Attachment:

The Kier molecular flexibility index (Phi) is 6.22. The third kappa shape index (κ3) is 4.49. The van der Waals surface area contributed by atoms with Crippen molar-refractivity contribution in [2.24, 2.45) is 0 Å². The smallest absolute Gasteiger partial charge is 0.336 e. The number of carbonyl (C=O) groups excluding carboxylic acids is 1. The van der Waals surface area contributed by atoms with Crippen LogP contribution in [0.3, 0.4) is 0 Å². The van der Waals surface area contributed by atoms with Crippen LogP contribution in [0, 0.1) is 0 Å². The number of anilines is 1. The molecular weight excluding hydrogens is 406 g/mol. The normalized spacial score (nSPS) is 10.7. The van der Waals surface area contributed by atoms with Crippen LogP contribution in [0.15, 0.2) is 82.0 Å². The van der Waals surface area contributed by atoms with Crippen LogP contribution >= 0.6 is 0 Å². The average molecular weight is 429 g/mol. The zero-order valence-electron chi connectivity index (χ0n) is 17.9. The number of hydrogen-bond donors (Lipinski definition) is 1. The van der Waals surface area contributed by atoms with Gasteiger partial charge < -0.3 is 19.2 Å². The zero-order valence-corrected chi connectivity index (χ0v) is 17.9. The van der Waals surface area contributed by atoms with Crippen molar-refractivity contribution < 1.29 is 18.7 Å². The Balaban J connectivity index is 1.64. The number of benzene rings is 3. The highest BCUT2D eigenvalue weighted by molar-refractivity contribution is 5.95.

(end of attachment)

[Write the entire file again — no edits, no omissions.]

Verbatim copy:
The Kier molecular flexibility index (Phi) is 6.22. The third kappa shape index (κ3) is 4.49. The van der Waals surface area contributed by atoms with Crippen molar-refractivity contribution in [2.24, 2.45) is 0 Å². The smallest absolute Gasteiger partial charge is 0.336 e. The number of carbonyl (C=O) groups excluding carboxylic acids is 1. The van der Waals surface area contributed by atoms with Crippen LogP contribution in [0.3, 0.4) is 0 Å². The van der Waals surface area contributed by atoms with Crippen LogP contribution in [0, 0.1) is 0 Å². The number of anilines is 1. The molecular weight excluding hydrogens is 406 g/mol. The normalized spacial score (nSPS) is 10.7. The van der Waals surface area contributed by atoms with Crippen LogP contribution in [0.15, 0.2) is 82.0 Å². The van der Waals surface area contributed by atoms with Crippen LogP contribution >= 0.6 is 0 Å². The average molecular weight is 429 g/mol. The zero-order valence-electron chi connectivity index (χ0n) is 17.9. The number of hydrogen-bond donors (Lipinski definition) is 1. The van der Waals surface area contributed by atoms with Gasteiger partial charge < -0.3 is 19.2 Å². The zero-order valence-corrected chi connectivity index (χ0v) is 17.9. The van der Waals surface area contributed by atoms with Crippen molar-refractivity contribution < 1.29 is 18.7 Å². The Balaban J connectivity index is 1.64. The number of benzene rings is 3. The highest BCUT2D eigenvalue weighted by molar-refractivity contribution is 5.95.